DATED this ____ day of ____, ____. By:______ CLIENT Sworn to and subscribed before me this ____ day of ____, ____ by ____, who is personally known to me, or has produced the following identification: ____. ____ Notary Public My Commission Expires: Dated this ____ day of ____, ____. By: __________ ATTORNEY (C) Before a lawyer enters into a contingent fee contract for representation of a client in a matter set forth in this rule, the lawyer shall provide the client with a copy of the statement of client's rights and shall afford the client a full and complete opportunity to understand each of the rights as set forth therein. A copy of the statement, signed by both the client and the lawyer, shall be given to the client to retain and the lawyer shall keep a copy in the client's file. The statement shall be retained by the lawyer with the written fee contract and closing statement under the same conditions and requirements as subdivision (f)(5). (D) As to lawyers not in the same firm, a division of any fee within subdivision (f)(4) shall be on the following basis: (i) To the lawyer assuming primary responsibility for the legal services on behalf of the client, a minimum of 75% of the total fee. (ii) To the lawyer assuming secondary responsibility for the legal services on behalf of the client, a maximum of 25% of the total fee. Any fee in excess of 25% shall be presumed to be clearly excessive. (iii) The 25% limitation shall not apply to those cases in which 2 or more lawyers or firms accept substantially equal active participation in the providing of legal services. In such circumstances counsel shall apply to the court in which the matter would be filed, if litigation is necessary, or if such court will not accept jurisdiction for the fee division, the circuit court wherein the cause of action arose, for authorization of the fee division in excess of 25%, based upon a sworn petition signed by all counsel that shall disclose in detail those services to be performed. The application for authorization of such a contract may be filed as a separate proceeding before suit or simultaneously with the filing of a complaint, or within 10 days of execution of a contract for division of fees when new counsel is engaged. Proceedings thereon may occur before service of process on any party and this aspect of the file may be sealed. Authorization of such contract shall not bar subsequent inquiry as to whether the fee actually claimed or charged is clearly excessive. An application under this subdivision shall contain a certificate showing service on the client and, if the application is denied, a copy of the petition and order denying the petition shall be served on The Florida Bar in Tallahassee by the member of the bar who filed the petition. Counsel may proceed with representation of the client pending court approval. (iv) The percentages required by this subdivision shall be applicable after deduction of any fee payable to separate counsel retained especially for appellate purposes. (5) In the event there is a recovery, upon the conclusion of the representation, the lawyer shall prepare a closing statement reflecting an itemization of all costs and expenses, together with the amount of fee received by each participating lawyer or law firm. A copy of the closing statement shall be executed by all participating lawyers, as well as the client, and each shall receive a copy. Each participating lawyer shall retain a copy of the written fee contract and closing statement for 6 years after execution of the closing statement. Any contingent fee contract and closing statement shall be available for inspection at reasonable times by the client, by any other person upon judicial order, or by the appropriate disciplinary agency. (6) In cases in which the client is to receive a recovery that will be paid to the client on a future structured or periodic basis, the contingent fee percentage shall be calculated only on the cost of the structured verdict or settlement or, if the cost is unknown, on the present money value of the structured verdict or settlement, whichever is less. If the damages and the fee are to be paid out over the long term future schedule, this limitation does not apply. No attorney may negotiate separately with the defendant for that attorney's fee in a structured verdict or settlement when such separate negotiations would place the attorney in a position of conflict.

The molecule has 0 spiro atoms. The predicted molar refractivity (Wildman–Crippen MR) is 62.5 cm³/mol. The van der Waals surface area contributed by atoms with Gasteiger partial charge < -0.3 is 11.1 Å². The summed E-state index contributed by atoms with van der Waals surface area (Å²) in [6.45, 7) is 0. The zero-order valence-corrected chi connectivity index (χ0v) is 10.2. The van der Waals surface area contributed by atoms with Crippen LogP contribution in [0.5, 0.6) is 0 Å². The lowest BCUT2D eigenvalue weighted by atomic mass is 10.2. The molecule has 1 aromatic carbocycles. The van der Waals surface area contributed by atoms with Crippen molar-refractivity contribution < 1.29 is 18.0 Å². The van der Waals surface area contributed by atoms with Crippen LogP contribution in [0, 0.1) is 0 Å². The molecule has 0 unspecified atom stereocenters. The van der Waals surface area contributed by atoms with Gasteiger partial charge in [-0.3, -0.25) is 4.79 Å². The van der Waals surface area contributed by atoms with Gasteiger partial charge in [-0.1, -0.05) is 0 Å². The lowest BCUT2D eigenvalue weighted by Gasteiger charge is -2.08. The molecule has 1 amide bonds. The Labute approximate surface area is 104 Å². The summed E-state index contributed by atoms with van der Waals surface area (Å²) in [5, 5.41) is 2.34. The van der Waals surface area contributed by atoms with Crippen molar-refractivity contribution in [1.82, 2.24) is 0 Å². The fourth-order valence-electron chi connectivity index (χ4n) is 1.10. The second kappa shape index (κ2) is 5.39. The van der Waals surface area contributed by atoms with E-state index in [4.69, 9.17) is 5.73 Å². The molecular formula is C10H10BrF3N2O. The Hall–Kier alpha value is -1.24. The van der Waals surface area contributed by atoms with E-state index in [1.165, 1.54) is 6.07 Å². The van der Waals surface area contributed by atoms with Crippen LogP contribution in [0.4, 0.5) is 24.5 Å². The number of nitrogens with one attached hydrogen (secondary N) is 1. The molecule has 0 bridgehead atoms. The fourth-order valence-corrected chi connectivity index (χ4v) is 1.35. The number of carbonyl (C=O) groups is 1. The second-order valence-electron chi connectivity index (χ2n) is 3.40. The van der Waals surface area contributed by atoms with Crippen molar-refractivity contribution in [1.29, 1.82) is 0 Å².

(g) [No Change]

(h) [No Change]

STATEMENT OF CLIENT'S RIGHTS FOR CONTINGENCY FEES

[No Change]

Comment

Bases or rate of fees and costs [No Change]

Terms of payment [No Change]

Prohibited contingent fees [No Change]

Contingent fee regulation

Subdivision (e) is intended to clarify that whether the lawyer's fee contract complies with these rules is a matter between the lawyer and client and an issue for professional disciplinary enforcement. The rules and subdivision (e) are not intended to be used as procedural weapons or defenses by others. Allowing opposing parties to assert noncompliance with these rules as a defense, including whether the fee is fixed or contingent, allows for potential inequity if the opposing party is allowed to escape responsibility for their actions solely through application of these rules.

Rule 4-1.5(f)(4) should not be construed to apply to actions or claims seeking property or other damages arising in the commercial litigation context.